Last Modified on May 22, 2014
On a pH scale of 1-14, 7 is considered neutral, meaning neither acid nor alkaline. A number less than 7 indicates acidity, while a number greater than 7 indicates alkalinity. It is the pH (acidity or alkalinity) of the pet's urine that is being measured in a urinalysis, not the pH of the food the patient has eaten, or the pH of the patient's blood. Most normal pets have a urine pH of 5.5 to 7.0. Extremes in urine pH are more likely to be associated with disease. An example: a dog with highly acidic urine may develop calcium oxalate stones whilst a dog with highly alkaline urine may be more susceptible to bladder infections and struvite stones.
Find a Natural Remedy to Alkalize Your Pets' Urine pH
This page is for user submitted home and natural alkalizing remedies for our pets. Be it cat, dog, chickens, horses, or monkeys; we are interested in remedies for all of them. We are very interested in gathering more home alkalizing techniques and strategies for pets. Of course, a good place to begin is with the Alkalizing Remedies offered by our resident expert, Ted from Bangkok, for an approach from a human health perspective. If you know of a remedy, please don't hesitate to let us know here.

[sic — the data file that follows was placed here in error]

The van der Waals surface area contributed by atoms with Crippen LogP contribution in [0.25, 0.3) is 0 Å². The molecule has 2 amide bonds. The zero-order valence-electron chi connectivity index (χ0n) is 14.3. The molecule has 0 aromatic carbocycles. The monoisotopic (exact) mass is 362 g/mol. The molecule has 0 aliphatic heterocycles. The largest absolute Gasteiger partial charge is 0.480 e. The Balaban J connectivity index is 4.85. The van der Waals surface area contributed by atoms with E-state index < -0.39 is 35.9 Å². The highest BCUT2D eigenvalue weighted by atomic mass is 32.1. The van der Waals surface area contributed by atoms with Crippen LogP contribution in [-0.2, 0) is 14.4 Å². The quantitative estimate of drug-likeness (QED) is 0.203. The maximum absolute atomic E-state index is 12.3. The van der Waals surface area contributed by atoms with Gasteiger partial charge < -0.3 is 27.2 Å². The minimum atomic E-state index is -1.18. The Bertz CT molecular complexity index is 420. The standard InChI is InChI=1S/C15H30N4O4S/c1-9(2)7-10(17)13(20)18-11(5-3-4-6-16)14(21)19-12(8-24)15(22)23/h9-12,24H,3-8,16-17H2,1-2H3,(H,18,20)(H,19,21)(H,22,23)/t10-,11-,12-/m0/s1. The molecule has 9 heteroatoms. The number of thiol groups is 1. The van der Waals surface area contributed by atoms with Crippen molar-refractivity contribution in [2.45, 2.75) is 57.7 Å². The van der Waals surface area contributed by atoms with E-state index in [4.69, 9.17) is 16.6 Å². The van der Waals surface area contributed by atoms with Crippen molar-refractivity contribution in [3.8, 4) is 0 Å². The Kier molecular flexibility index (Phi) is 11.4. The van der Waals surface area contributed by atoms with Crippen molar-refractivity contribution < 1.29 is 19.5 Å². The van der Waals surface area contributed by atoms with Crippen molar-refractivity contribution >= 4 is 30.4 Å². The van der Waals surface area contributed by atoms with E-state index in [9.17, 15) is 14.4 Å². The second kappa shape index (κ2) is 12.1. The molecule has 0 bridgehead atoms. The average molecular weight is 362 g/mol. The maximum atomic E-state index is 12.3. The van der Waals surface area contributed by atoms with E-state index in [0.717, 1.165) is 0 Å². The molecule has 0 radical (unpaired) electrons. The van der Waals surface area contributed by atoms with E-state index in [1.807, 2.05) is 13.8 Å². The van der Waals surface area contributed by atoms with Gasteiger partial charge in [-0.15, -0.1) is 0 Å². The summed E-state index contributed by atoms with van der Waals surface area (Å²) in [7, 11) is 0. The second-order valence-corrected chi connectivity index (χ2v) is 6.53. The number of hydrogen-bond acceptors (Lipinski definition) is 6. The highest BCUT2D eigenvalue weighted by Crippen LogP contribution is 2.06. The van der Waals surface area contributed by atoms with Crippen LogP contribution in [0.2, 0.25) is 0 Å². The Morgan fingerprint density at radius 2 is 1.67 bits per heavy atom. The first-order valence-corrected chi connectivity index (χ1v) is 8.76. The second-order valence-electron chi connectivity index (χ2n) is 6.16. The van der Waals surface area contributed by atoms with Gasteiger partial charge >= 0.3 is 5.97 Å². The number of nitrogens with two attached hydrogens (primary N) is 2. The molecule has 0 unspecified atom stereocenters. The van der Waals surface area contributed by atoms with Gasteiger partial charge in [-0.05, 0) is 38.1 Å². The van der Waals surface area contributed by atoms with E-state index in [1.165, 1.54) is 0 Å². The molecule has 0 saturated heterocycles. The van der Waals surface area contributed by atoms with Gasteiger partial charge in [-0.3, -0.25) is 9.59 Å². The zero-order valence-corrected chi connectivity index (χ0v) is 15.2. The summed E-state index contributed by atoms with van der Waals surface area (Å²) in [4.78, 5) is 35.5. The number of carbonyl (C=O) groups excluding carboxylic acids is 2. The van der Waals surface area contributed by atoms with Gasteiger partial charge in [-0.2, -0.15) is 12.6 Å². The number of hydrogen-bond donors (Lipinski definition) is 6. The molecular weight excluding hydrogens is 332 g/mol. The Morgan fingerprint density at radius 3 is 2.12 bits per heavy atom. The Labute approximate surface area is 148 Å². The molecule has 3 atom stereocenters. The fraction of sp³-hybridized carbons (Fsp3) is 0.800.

I am a first time poster/long time reader so I hope this is where this goes.
First off, thanks Ted and EC for all the helpful information! I have been really blessed by all the stuff on alkalizing. I was wondering however how this might be applied to my dogs?
I feed them a raw meat diet. (I now use natures variety as its far easier and is still raw.) I know dogs tend towards more acidic and protein based foods and have compensating biology but I also assume they would benefit from bicarbs and proper mineral control as well.
Can and how does one administer this to dogs in the most effective way? Epsom salt in water? What about potassium balance? Any advice will be appreciated.
Thanks and God Bless